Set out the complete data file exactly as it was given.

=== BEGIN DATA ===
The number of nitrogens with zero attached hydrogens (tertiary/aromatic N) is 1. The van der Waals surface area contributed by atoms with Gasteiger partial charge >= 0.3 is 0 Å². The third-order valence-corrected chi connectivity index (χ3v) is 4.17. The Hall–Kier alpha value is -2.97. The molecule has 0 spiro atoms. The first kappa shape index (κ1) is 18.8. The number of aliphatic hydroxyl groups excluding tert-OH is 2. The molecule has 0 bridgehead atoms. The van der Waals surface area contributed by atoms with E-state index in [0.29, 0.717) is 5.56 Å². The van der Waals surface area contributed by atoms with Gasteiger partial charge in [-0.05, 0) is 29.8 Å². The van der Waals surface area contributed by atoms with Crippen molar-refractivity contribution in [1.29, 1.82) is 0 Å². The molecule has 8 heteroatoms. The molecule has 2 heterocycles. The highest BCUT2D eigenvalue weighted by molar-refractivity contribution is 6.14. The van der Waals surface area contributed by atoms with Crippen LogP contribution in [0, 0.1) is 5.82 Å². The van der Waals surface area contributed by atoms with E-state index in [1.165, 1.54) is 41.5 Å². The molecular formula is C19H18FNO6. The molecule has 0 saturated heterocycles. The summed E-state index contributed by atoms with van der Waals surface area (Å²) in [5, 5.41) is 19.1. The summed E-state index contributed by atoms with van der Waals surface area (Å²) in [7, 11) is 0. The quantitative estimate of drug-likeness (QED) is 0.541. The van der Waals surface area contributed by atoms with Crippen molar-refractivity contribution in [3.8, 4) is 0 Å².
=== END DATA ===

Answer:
The number of nitrogens with zero attached hydrogens (tertiary/aromatic N) is 1. The van der Waals surface area contributed by atoms with Gasteiger partial charge >= 0.3 is 0 Å². The third-order valence-corrected chi connectivity index (χ3v) is 4.17. The Hall–Kier alpha value is -2.97. The molecule has 0 spiro atoms. The first kappa shape index (κ1) is 18.8. The number of aliphatic hydroxyl groups excluding tert-OH is 2. The molecule has 0 bridgehead atoms. The van der Waals surface area contributed by atoms with E-state index in [0.29, 0.717) is 5.56 Å². The van der Waals surface area contributed by atoms with Gasteiger partial charge in [-0.05, 0) is 29.8 Å². The van der Waals surface area contributed by atoms with Crippen molar-refractivity contribution in [1.29, 1.82) is 0 Å². The molecule has 8 heteroatoms. The molecule has 2 heterocycles. The highest BCUT2D eigenvalue weighted by molar-refractivity contribution is 6.14. The van der Waals surface area contributed by atoms with Crippen LogP contribution in [0, 0.1) is 5.82 Å². The van der Waals surface area contributed by atoms with E-state index in [1.165, 1.54) is 41.5 Å². The molecular formula is C19H18FNO6. The molecule has 0 saturated heterocycles. The summed E-state index contributed by atoms with van der Waals surface area (Å²) in [5, 5.41) is 19.1. The summed E-state index contributed by atoms with van der Waals surface area (Å²) in [7, 11) is 0. The quantitative estimate of drug-likeness (QED) is 0.541. The van der Waals surface area contributed by atoms with Crippen molar-refractivity contribution in [3.8, 4) is 0 Å².